Industry Commitment to National Safety and Training Programs Contributes
to Reduced Number of Incidents
IRVINE, Calif.–(BUSINESS WIRE)–ATV Safety Institute issued the following:
The newly published U.S. Consumer Product Safety Commission (CPSC) 2014
Annual Report of ATV Deaths and Injuries confirmed once again that
fatalities and injuries related to all-terrain vehicles (ATVs) continue
to decline. The Annual Report has shown a decrease in fatalities and
injuries every year since 2007.
From 2007 to 2011, ATV-related fatalities declined by 23% and
ATV-related fatalities involving children declined by 40% (reporting for
2012 to 2014 is ongoing).
The CPSC also reported (as it did in the 2011, 2012 and 2013 Annual
Reports) a significant decline in ATV injuries. The Annual Report
states: “During the years 2007 through 2014, ATV-related injury
estimates generally decreased each year… When considering the entire 8
years together (2007−2014), CPSC staff found a statistically significant
decreasing linear trend.” The Annual Report also states that ATV-related
injuries to children of all ages decreased 38% from 2007 to 2014, and
this decrease is a “statistically significant downward trend.”
“Member companies of the ATV Safety Institute (ASI) remain committed to
continuing to work to further reduce incidents on ATVs through rider
education programs, raising awareness regarding the importance of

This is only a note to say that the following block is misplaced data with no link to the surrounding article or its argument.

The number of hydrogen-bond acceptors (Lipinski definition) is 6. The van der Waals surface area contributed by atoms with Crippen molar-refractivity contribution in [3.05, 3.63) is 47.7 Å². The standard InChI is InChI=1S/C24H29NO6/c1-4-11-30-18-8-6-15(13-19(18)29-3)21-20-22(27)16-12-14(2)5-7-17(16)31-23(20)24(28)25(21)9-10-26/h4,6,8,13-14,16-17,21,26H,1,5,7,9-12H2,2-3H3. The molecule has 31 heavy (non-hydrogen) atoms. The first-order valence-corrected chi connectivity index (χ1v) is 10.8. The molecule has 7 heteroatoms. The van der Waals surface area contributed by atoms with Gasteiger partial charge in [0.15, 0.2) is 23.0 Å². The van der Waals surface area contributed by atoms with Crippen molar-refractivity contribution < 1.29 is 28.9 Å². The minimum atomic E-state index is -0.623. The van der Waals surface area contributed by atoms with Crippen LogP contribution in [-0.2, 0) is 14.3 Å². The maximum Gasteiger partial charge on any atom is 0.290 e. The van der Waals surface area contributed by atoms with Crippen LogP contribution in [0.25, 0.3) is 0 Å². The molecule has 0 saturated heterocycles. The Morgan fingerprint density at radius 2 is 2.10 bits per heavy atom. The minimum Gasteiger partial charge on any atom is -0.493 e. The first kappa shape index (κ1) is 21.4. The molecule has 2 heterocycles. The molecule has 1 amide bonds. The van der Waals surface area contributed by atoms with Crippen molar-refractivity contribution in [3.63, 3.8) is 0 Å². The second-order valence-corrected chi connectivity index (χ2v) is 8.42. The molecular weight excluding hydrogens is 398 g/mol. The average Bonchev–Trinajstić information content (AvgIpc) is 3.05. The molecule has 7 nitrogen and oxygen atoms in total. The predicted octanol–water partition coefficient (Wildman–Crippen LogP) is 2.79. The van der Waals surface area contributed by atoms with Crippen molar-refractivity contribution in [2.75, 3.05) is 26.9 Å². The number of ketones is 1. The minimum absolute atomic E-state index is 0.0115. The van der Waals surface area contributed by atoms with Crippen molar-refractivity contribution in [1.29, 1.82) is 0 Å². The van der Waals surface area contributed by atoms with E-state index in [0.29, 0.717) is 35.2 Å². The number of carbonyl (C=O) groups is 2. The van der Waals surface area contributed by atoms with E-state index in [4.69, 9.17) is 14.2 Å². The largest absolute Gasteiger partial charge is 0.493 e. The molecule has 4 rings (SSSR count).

parental supervision, and continuing to advocate for state ATV safety
legislation,” said ASI President and Chief Executive Officer Tim Buche.
“Since 1984, the major manufacturers and distributors of ATVs in the
United States have worked closely with the CPSC to implement ongoing
safety initiatives. We appreciate the CPSC’s safety efforts, including
the agency promotion of its ATV safety website (www.atvsafety.gov).”
ASI urges all ATV enthusiasts and their families to follow the ATV
Safety Institute’s Golden Rules:
Always wear a DOT-compliant helmet, goggles, long sleeves, long
pants, over-the-ankle boots, and gloves.
Never ride on paved roads except to cross when done safely and
permitted by law — another vehicle could hit you. ATVs are designed
to be operated offhighway.
|3.||Never ride under the influence of alcohol or drugs.|
Never carry a passenger on a single-rider ATV, and no more than one
passenger on an ATV specifically designed for two people.
|5.||Ride an ATV that’s right for your age.|
|6.||Supervise riders younger than 16; ATVs are not toys.|
|7.||Ride only on designated trails and at a safe speed.|
Take a hands-on ATV RiderCourseSM; and the free
The All-Terrain Vehicle Safety Institute® develops rider training
programs and promotes the safe and responsible use of ATVs. The ASI®
works to reduce crashes and injuries resulting from improper ATV use.
Formed in 1988, the ASI is a not-for-profit division of the Specialty
Vehicle Institute of America®. For safety information or to enroll in an
ATV RiderCourseSM nearest you, visit atvsafety.org
or call (800) 887-2887.
ATV Safety Institute
727-3727, ext. 3091